By Linnette Cruz, 11th Grade
You, yes you. Welcome. Don’t worry, this is a spoiler-free zone here. Honestly, who would’ve thought that we as a society would be so addicted to a TV show about an unconventionally attractive twenty-something-year-old man named Joe killing beautiful white women in the name of love (and if you’re not, congrats, consider yourself normal–or stuck under a rock)? The enormously successful Netflix thriller released its third season on October 15, 2021, and boy, is it something. “You” –yes, that’s the name–, starring Penn Badgley, tells the story of our friendly-neighborhood psychopath Joe Goldberg. If you’ve suddenly started to second-guess yourself after watching You, then you most definitely are not alone.
Initially set in New York City (A.K.A. the city that never sleeps, oh wait–), Joe is a seemingly normal bookstore manager who would do anything and everything to get the girl he has his eyes on, including protecting her at all costs through manipulation, stalking, and ultimately, killing. In the first season, we are introduced to Guinevere Beck. Blonde, easily-trusting, and pretty, Beck was the aspiring writer and poet Joe became quickly fixated with. I did promise you a spoiler-free review, but let’s just say that her fate involves a lovely glass cage, rare books, and an interesting manuscript written in the hopes of salvation. Ah, love, a blessing, and a curse – or more like a death sentence when it comes to Joe. Speaking about Love, season two takes us to the west coast, but we’re getting ahead of ourselves here.
So, how did You quickly become one of Netflix’s most-binged shows? The fascinating romantic comedy is not without its faults. I mean, come on, the guy never gets caught. Even while simply wearing a baseball cap during his periodic stalker strolls to observe his prey, I mean, crush, no one ever bats an eye. The show fails to be realistic, from the lack of password protection of phones, the mention of COVID-19 even though they had masks on but under their mouths and noses during the hospital scene in season three, and lack of curtains even though you live on the first floor of a Manhattan apartment. It certainly makes you wonder if Joe could ever get away with his tendencies in real life.
It is also important to note that Joe has a way with words. Even though we know everything that he is doing is wrong, through his narrations, you can’t help but root for the guy. Joe Goldberg is manipulative and violent, but man does he have a charm you can’t find anywhere else. Even Penn Badgley himself has expressed his ever-growing concern with the way fans fetishize his TV persona, especially when they come up to him and simply ask him to “kidnap” them. Nevertheless, I can’t blame them, who wouldn’t want to be kidnapped by a handsome guy who reads classics such as The Great Gatsby.
Public appeal for Joe Goldberg is quite justified. The guy doesn’t have to do much to make you feel sorry for him. For starters, Joe had a horrible childhood. His mother experienced domestic abuse from his father, which escalated to Joe grabbing his father’s gun and straight up just shooting him, leading to him ending up in foster care where he was repeatedly abused. From this moment on, he believes that every crime he commits–good or bad–serves a higher purpose in the name of love and protection. His calm composure and easily found confidence make you want to swoon for the man. Suddenly all red flags are green with him.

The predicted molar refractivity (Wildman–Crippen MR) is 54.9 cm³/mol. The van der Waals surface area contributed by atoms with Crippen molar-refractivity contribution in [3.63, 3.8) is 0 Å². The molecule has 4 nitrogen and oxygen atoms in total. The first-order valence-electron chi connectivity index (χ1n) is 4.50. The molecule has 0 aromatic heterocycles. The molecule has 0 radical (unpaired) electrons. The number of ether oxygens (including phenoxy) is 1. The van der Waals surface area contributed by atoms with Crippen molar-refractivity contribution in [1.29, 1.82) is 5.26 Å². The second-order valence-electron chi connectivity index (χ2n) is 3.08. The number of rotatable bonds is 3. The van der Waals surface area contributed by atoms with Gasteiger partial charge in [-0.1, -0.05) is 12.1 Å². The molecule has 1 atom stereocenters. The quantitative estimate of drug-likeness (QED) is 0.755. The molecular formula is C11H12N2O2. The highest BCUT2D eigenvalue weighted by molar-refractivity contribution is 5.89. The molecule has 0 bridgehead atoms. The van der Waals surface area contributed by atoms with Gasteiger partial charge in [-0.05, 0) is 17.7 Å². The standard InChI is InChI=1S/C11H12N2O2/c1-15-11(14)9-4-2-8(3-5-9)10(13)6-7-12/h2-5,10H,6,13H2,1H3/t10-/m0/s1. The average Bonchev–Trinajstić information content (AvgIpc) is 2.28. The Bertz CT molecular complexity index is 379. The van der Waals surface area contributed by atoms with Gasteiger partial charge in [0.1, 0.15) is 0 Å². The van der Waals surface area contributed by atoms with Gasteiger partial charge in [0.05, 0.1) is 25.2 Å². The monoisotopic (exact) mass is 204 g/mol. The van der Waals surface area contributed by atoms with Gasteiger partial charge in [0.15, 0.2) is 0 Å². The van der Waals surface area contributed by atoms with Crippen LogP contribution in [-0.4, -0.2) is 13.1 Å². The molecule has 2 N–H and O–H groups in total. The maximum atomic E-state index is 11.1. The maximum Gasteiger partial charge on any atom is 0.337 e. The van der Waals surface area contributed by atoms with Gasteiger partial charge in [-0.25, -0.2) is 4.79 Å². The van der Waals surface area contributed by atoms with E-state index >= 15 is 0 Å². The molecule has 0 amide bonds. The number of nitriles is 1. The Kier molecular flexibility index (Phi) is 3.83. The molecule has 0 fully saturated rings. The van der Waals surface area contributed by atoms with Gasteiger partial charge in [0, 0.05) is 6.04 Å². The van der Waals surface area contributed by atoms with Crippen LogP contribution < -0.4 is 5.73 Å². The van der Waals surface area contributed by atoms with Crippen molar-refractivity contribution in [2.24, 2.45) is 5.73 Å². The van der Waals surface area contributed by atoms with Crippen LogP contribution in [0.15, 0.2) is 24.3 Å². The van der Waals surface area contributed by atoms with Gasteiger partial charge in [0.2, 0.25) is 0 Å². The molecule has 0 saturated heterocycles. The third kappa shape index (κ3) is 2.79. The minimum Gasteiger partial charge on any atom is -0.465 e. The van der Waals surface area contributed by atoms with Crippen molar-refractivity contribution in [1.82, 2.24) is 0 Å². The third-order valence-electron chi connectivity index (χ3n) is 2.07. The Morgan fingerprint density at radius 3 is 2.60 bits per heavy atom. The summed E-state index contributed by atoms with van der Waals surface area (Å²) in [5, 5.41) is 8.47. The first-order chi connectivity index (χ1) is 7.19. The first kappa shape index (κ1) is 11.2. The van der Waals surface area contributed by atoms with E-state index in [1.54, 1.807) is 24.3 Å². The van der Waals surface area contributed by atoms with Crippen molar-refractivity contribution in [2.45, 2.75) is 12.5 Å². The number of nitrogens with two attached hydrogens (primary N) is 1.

It’s not that we’re bad people just because we root for the psychopath (trust me, I had to reread this sentence a couple of times too). If we’re completely honest with ourselves, a part of us relates to Joe in one way or another. Sure, he locks people in cages, but he’s also a hopeless romantic. Now, don’t get me wrong here, the man is insane, but every crime he commits is a crime of passion. He doesn’t kill for the sheer joy of it all, but out of necessity. Additionally, the people that he kills are not kind, and that does not mean that they deserve to die, but we can see why he chose to do what he did. He targeted cheaters, homophobes, and liars, all characters that we can’t say we aren’t glad they’re dead. All he wants is to be loved, to be the hero of his warped fairytale.
Joe is a top-notch example of what an anti-hero with a savior complex with a little charm sprinkled into the mix looks like. Instead of focusing on the fact that he is a cold-blooded murderer, viewers choose to see what drives him and dive deep to look for ways in which his character can have some sort of redemption. His inner thoughts show one thing, but his actions depict another. Now, I did not mean to seem like a Joe-apologist at any point in this review. Joe’s egotistical, misogynistic, and murderous ways are not something that should be applauded at all. He definitely needs help, that’s certain. Nevertheless, even after all his murders, we still feel like we can empathize with him.
The romanticization of Joe Goldberg can also be widely blamed on the misogynistic tendencies embedded into our current way of life. These ideas come from the feeling that this aggressive nature of a man is just for show on the outside, but that in reality, inside there is just a really sensitive man in need of salvation and love. Thanks to society, women are expected to take care of noisome men just because they have been hurt in the past. We shouldn’t be so willing to overlook the extensive list of bad qualities of a white man just because he’s hot, but hey, human empathy works in mysterious ways.
Overall, I hope this review has convinced you to try to watch at least the first season of You. If you’re into the whole true-crime fiction genre starring a white man who gets away with violent crimes time and time again, then this is the show for you.